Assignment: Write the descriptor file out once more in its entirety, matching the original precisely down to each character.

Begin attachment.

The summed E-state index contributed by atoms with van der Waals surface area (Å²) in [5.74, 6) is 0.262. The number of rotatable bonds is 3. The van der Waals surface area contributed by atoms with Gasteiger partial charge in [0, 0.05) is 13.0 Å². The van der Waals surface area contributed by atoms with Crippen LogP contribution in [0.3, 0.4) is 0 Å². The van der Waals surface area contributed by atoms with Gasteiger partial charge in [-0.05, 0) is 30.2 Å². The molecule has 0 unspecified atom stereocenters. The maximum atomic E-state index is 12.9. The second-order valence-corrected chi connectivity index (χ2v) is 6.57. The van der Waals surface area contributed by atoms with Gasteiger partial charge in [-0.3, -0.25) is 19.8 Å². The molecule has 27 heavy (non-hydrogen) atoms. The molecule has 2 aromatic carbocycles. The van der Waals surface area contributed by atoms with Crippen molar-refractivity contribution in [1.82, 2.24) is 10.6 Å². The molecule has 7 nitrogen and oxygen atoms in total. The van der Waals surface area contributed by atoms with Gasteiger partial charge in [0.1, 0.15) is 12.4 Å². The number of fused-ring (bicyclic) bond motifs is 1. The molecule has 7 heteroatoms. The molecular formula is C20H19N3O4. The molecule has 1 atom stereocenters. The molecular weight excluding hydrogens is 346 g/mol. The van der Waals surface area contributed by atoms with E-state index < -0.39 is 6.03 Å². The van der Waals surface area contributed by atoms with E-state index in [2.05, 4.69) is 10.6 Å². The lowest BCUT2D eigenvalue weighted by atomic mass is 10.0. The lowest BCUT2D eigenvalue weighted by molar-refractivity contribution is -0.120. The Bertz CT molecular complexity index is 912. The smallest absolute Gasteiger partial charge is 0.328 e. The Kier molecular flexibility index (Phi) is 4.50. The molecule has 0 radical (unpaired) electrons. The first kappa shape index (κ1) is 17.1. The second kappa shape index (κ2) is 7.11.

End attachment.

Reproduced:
The summed E-state index contributed by atoms with van der Waals surface area (Å²) in [5.74, 6) is 0.262. The number of rotatable bonds is 3. The van der Waals surface area contributed by atoms with Gasteiger partial charge in [0, 0.05) is 13.0 Å². The van der Waals surface area contributed by atoms with Crippen LogP contribution in [0.3, 0.4) is 0 Å². The van der Waals surface area contributed by atoms with Gasteiger partial charge in [-0.05, 0) is 30.2 Å². The molecule has 0 unspecified atom stereocenters. The maximum atomic E-state index is 12.9. The second-order valence-corrected chi connectivity index (χ2v) is 6.57. The van der Waals surface area contributed by atoms with Gasteiger partial charge in [-0.3, -0.25) is 19.8 Å². The molecule has 27 heavy (non-hydrogen) atoms. The molecule has 2 aromatic carbocycles. The van der Waals surface area contributed by atoms with Crippen molar-refractivity contribution in [1.82, 2.24) is 10.6 Å². The molecule has 7 nitrogen and oxygen atoms in total. The van der Waals surface area contributed by atoms with Gasteiger partial charge in [0.1, 0.15) is 12.4 Å². The number of fused-ring (bicyclic) bond motifs is 1. The molecule has 7 heteroatoms. The molecular formula is C20H19N3O4. The molecule has 1 atom stereocenters. The molecular weight excluding hydrogens is 346 g/mol. The van der Waals surface area contributed by atoms with E-state index < -0.39 is 6.03 Å². The van der Waals surface area contributed by atoms with E-state index in [2.05, 4.69) is 10.6 Å². The lowest BCUT2D eigenvalue weighted by atomic mass is 10.0. The lowest BCUT2D eigenvalue weighted by molar-refractivity contribution is -0.120. The Bertz CT molecular complexity index is 912. The smallest absolute Gasteiger partial charge is 0.328 e. The Kier molecular flexibility index (Phi) is 4.50. The molecule has 0 radical (unpaired) electrons. The first kappa shape index (κ1) is 17.1. The second kappa shape index (κ2) is 7.11.